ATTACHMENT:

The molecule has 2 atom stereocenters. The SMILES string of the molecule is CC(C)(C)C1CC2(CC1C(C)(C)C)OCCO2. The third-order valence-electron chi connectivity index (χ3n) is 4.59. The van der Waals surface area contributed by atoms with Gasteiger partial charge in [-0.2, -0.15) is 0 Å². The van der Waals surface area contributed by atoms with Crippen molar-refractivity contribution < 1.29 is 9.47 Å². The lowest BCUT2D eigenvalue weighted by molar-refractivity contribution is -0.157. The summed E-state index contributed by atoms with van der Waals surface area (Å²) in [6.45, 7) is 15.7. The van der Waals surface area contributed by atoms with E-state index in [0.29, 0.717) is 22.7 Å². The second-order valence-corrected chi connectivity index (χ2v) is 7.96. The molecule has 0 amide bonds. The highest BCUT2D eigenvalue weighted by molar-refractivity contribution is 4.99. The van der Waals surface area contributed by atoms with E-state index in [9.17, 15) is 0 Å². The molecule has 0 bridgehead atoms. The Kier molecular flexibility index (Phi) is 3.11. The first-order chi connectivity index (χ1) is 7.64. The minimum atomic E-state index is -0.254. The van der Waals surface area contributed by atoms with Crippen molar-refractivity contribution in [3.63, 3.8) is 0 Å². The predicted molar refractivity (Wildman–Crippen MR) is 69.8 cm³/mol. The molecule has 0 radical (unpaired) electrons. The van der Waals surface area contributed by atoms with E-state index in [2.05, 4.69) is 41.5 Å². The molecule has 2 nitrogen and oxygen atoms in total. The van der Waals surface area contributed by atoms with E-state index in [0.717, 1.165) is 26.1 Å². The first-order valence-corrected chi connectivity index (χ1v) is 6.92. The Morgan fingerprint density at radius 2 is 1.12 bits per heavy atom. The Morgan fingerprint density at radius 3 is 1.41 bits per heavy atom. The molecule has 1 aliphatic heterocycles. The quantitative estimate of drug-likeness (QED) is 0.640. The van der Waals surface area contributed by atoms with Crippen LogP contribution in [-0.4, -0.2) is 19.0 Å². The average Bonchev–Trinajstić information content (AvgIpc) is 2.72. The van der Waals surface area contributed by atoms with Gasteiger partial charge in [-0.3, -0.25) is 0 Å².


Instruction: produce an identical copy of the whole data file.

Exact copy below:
The molecule has 2 atom stereocenters. The SMILES string of the molecule is CC(C)(C)C1CC2(CC1C(C)(C)C)OCCO2. The third-order valence-electron chi connectivity index (χ3n) is 4.59. The van der Waals surface area contributed by atoms with Gasteiger partial charge in [-0.2, -0.15) is 0 Å². The van der Waals surface area contributed by atoms with Crippen molar-refractivity contribution < 1.29 is 9.47 Å². The lowest BCUT2D eigenvalue weighted by molar-refractivity contribution is -0.157. The summed E-state index contributed by atoms with van der Waals surface area (Å²) in [6.45, 7) is 15.7. The van der Waals surface area contributed by atoms with E-state index in [0.29, 0.717) is 22.7 Å². The second-order valence-corrected chi connectivity index (χ2v) is 7.96. The molecule has 0 amide bonds. The highest BCUT2D eigenvalue weighted by molar-refractivity contribution is 4.99. The van der Waals surface area contributed by atoms with E-state index in [9.17, 15) is 0 Å². The molecule has 0 bridgehead atoms. The Kier molecular flexibility index (Phi) is 3.11. The first-order chi connectivity index (χ1) is 7.64. The minimum atomic E-state index is -0.254. The van der Waals surface area contributed by atoms with Crippen molar-refractivity contribution in [3.63, 3.8) is 0 Å². The predicted molar refractivity (Wildman–Crippen MR) is 69.8 cm³/mol. The molecule has 0 radical (unpaired) electrons. The van der Waals surface area contributed by atoms with E-state index in [2.05, 4.69) is 41.5 Å². The molecule has 2 nitrogen and oxygen atoms in total. The van der Waals surface area contributed by atoms with E-state index in [0.717, 1.165) is 26.1 Å². The first-order valence-corrected chi connectivity index (χ1v) is 6.92. The Morgan fingerprint density at radius 2 is 1.12 bits per heavy atom. The Morgan fingerprint density at radius 3 is 1.41 bits per heavy atom. The molecule has 1 aliphatic heterocycles. The quantitative estimate of drug-likeness (QED) is 0.640. The van der Waals surface area contributed by atoms with Crippen LogP contribution in [-0.4, -0.2) is 19.0 Å². The average Bonchev–Trinajstić information content (AvgIpc) is 2.72. The van der Waals surface area contributed by atoms with Gasteiger partial charge in [-0.3, -0.25) is 0 Å².